In an interview with the New York Times, Brown shared more about her thoughts on what the public can look to learn, and perhaps even gain, from this collective coronavirus experience. A crisis highlights all of our fault lines, she said in the interview. We can pretend that we have nothing to learn, or we can take this opportunity to own the truth and make a better future for ourselves and others.

Brown peppered the interview with other pearls of wisdom. Get curious about what youre feeling and introspective about where that comes from, she said while also making sure to note that in these times, we need to allow ourselves some grace and compassion.

A lot of us already felt like we were half-a**ing it with work and half-a**ing it with the kids now were like quarter-a**ing it. We need empathy around that rather than perfectionism.

Brown says that in order to get through this difficult time it will be important for us to note the scale of the trauma were all facing. Its not just what we can see or are personally affected by, she tells the New York Times. We need to take a step back and look at the loneliness, and the joblessness, and the racial disparities, so that we can understand how to help different communities that were disproportionately affected.

Brown, who played herself in the Amy Poehler movie Wine Country, also spoke about the individual impacts of this moment and how people are all dealing with it on a personal level. If there was ever a time to avoid working your stuff out on other people, this is it, she said.

Story continues

As for how shes been managing, Brown says she is conscious about how much coronavirus news she reads or watches. If she finds herself taking in too much, I start going down this rabbit hole, and then I get frustrated and scared and snap at my husband, she said.

Her most salient advice for getting through this time seems to be the most simple: We have to be intentional about choosing kindness and generosity.

For the latest coronavirus news and updates, follow along at https://news.yahoo.com/coronavirus. According to experts, people over 60 and those who are immunocompromised continue to be the most at risk. If you have questions, please reference the CDCs and WHOs resource guides.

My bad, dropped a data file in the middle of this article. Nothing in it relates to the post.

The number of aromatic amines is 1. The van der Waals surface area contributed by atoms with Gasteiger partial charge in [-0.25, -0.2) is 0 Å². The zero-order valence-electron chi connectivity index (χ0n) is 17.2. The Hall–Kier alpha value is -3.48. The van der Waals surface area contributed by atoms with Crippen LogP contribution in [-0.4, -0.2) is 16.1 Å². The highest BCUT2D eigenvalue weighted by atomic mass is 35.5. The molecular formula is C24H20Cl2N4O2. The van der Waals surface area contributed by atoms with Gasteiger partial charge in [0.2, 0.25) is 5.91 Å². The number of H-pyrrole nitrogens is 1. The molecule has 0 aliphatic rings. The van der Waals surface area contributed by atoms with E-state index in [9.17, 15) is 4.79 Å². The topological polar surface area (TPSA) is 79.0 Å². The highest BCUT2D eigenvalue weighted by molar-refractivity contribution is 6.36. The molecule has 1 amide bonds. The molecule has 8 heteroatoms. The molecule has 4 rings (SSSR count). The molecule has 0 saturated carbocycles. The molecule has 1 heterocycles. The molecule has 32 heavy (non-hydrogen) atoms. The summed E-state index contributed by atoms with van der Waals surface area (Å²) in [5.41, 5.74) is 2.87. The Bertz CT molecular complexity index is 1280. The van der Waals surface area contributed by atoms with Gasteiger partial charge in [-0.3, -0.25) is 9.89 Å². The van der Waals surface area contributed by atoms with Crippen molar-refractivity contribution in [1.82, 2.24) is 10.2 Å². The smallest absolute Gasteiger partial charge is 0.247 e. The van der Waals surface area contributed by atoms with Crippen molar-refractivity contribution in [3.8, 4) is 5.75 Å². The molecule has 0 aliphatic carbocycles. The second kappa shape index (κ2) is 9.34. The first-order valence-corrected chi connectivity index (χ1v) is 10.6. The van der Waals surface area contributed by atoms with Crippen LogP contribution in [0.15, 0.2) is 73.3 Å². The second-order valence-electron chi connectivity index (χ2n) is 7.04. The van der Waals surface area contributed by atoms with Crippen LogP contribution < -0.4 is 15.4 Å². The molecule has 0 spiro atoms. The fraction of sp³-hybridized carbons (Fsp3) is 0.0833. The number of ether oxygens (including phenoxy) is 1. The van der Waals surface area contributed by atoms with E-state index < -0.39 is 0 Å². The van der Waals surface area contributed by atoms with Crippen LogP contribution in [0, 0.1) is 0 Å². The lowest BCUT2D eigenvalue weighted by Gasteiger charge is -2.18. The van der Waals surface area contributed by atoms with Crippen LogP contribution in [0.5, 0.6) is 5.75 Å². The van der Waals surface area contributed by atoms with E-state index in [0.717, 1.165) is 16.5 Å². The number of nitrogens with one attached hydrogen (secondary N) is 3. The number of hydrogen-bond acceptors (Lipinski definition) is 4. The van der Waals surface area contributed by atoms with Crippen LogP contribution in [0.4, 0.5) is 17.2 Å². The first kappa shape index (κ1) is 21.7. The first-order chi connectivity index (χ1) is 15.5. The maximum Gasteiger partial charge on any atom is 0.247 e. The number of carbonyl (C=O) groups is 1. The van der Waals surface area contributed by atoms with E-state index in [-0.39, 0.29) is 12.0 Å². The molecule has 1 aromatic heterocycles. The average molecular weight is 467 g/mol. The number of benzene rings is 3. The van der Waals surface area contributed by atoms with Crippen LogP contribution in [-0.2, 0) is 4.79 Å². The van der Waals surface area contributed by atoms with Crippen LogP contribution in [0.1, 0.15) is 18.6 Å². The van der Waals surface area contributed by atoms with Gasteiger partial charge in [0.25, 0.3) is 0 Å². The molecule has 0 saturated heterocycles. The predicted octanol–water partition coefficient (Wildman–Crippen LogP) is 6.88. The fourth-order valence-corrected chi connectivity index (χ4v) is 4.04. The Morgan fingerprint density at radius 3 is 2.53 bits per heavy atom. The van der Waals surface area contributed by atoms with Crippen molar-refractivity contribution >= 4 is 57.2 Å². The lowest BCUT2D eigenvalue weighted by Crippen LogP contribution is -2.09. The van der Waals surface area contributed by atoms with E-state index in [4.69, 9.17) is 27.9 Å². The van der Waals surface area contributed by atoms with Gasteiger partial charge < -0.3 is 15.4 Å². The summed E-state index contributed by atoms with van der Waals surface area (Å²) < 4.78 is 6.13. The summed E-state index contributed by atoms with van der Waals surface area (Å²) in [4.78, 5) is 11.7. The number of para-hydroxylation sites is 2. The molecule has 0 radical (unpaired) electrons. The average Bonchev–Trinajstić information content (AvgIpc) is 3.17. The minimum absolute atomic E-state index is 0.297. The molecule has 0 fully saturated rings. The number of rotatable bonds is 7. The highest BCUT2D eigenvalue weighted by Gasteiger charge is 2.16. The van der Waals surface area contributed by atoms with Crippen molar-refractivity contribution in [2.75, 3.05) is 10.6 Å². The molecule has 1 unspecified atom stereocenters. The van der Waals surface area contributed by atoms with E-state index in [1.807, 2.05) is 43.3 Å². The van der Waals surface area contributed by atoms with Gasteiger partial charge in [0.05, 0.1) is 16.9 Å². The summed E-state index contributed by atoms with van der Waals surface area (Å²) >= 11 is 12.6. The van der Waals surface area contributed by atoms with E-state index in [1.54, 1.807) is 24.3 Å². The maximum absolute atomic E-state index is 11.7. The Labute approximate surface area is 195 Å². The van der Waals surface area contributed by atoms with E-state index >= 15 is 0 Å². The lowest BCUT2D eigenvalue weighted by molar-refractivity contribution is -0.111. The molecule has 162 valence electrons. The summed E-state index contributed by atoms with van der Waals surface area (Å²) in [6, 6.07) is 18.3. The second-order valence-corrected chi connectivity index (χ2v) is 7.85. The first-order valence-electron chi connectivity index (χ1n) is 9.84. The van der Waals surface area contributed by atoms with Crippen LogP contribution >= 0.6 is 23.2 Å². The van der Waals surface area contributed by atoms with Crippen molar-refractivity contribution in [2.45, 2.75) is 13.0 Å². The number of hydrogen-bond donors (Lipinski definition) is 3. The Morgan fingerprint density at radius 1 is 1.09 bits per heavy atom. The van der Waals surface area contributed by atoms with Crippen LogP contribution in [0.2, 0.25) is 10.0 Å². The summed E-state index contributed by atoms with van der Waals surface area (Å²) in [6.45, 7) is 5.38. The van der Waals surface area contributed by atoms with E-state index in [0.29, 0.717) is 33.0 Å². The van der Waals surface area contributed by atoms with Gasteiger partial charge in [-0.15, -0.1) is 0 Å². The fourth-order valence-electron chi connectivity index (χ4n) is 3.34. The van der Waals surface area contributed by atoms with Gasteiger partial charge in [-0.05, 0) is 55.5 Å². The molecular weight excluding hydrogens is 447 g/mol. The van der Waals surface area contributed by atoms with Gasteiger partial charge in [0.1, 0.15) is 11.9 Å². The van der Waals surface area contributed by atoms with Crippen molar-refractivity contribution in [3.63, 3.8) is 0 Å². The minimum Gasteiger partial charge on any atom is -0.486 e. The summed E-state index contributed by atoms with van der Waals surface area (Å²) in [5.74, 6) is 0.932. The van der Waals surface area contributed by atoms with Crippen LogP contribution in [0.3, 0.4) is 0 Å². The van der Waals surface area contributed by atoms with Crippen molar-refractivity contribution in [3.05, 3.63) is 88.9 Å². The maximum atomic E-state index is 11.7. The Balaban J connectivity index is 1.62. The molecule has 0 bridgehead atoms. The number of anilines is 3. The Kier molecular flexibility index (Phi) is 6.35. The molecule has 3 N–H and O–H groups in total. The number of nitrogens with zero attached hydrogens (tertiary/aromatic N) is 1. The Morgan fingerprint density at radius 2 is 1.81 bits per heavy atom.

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Bren Brown on how to get through a pandemic: 'We have to be intentional about choosing kindness and generosity' - Yahoo News

It’s Always ‘Safety Third’ in Emergency Medicine – MedPage Today

"A ship in harbor is safe, but that is not what a ship is for." -William Shedd, Salt from My Attic (1928)

Emergency medicine physicians have a long history of caring for large volumes of patients in challenging, resource-limited, and overburdened environments. Despite many forefathers and foremothers dedicating their work to medical care in the emergency setting, Emergency Medicine as a boarded specialty, is relatively young, having only been recognized as a specialty in 1979. However, our heritage is deep and may serve as a case study for other specialties in dealing with pandemics, disasters, and societal threats.

The term "in the trenches," frequently used to describe emergency medical work, reminds us of our common mission throughout medicine to care for the sickest and unruly of patients, as well as the wartime-like environment many of us feel we work in. We are all in this together -- multiple minds, one team, strength, power. The term "the shop" in reference to the emergency department reminds us that the work we do is methodical to us as if we were mechanics of the body, but alien to those standing on the outside.

We care for anyone who walks through our doors without question of ability to pay or even desire to follow up all of the work we pour into each individual. We see a problem as a challenge, and we accept the challenge -- time and time again. Our work is physically and emotionally exhausting at baseline but we constantly train for the surge in capacity that happens daily around the country. In the war on COVID-19, emergency medical professionals and EMS may be the shock troops, the spear point. Still, there is a vast army of professionals also engaged in the conflict, who need an equally robust explanation of the risk management plan for delivering health care in this pandemic era.

We published the "Safety Third" concept in 2018. That article, first appearing in the Journal of Emergency Medical Services, outlined an emergency services paradigm with intellectual roots in the Safety Third concepts of Burning Man and in the works of Mike Rowe from "Dirty Jobs."